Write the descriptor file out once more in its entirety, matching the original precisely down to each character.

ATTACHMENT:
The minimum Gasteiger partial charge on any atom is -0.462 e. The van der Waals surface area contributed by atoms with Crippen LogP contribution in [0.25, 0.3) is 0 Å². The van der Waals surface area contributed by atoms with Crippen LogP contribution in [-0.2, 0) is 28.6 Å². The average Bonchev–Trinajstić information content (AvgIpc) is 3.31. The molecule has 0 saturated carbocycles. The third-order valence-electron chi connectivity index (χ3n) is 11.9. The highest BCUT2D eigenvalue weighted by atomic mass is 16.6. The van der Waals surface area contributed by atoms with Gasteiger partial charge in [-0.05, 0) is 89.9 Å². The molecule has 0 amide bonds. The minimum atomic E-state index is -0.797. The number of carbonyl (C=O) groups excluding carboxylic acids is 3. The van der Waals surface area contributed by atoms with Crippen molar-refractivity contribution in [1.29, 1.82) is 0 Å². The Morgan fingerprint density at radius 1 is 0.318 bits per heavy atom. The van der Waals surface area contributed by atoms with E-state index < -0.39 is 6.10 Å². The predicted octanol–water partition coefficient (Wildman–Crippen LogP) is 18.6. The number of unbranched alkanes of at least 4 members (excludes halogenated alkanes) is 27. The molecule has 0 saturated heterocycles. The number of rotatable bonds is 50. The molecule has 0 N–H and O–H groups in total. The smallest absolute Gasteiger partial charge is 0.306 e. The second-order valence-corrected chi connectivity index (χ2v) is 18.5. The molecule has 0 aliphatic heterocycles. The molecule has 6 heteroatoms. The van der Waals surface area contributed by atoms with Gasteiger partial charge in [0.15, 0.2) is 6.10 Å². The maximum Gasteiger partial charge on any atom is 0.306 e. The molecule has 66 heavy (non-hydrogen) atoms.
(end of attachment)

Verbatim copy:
The minimum Gasteiger partial charge on any atom is -0.462 e. The van der Waals surface area contributed by atoms with Crippen LogP contribution in [0.25, 0.3) is 0 Å². The van der Waals surface area contributed by atoms with Crippen LogP contribution in [-0.2, 0) is 28.6 Å². The average Bonchev–Trinajstić information content (AvgIpc) is 3.31. The molecule has 0 saturated carbocycles. The third-order valence-electron chi connectivity index (χ3n) is 11.9. The highest BCUT2D eigenvalue weighted by atomic mass is 16.6. The van der Waals surface area contributed by atoms with Gasteiger partial charge in [-0.05, 0) is 89.9 Å². The molecule has 0 amide bonds. The minimum atomic E-state index is -0.797. The number of carbonyl (C=O) groups excluding carboxylic acids is 3. The van der Waals surface area contributed by atoms with Crippen molar-refractivity contribution in [1.29, 1.82) is 0 Å². The Morgan fingerprint density at radius 1 is 0.318 bits per heavy atom. The van der Waals surface area contributed by atoms with E-state index < -0.39 is 6.10 Å². The predicted octanol–water partition coefficient (Wildman–Crippen LogP) is 18.6. The number of unbranched alkanes of at least 4 members (excludes halogenated alkanes) is 27. The molecule has 0 saturated heterocycles. The number of rotatable bonds is 50. The molecule has 0 N–H and O–H groups in total. The smallest absolute Gasteiger partial charge is 0.306 e. The second-order valence-corrected chi connectivity index (χ2v) is 18.5. The molecule has 0 aliphatic heterocycles. The molecule has 6 heteroatoms. The van der Waals surface area contributed by atoms with Gasteiger partial charge in [0.15, 0.2) is 6.10 Å². The maximum Gasteiger partial charge on any atom is 0.306 e. The molecule has 66 heavy (non-hydrogen) atoms.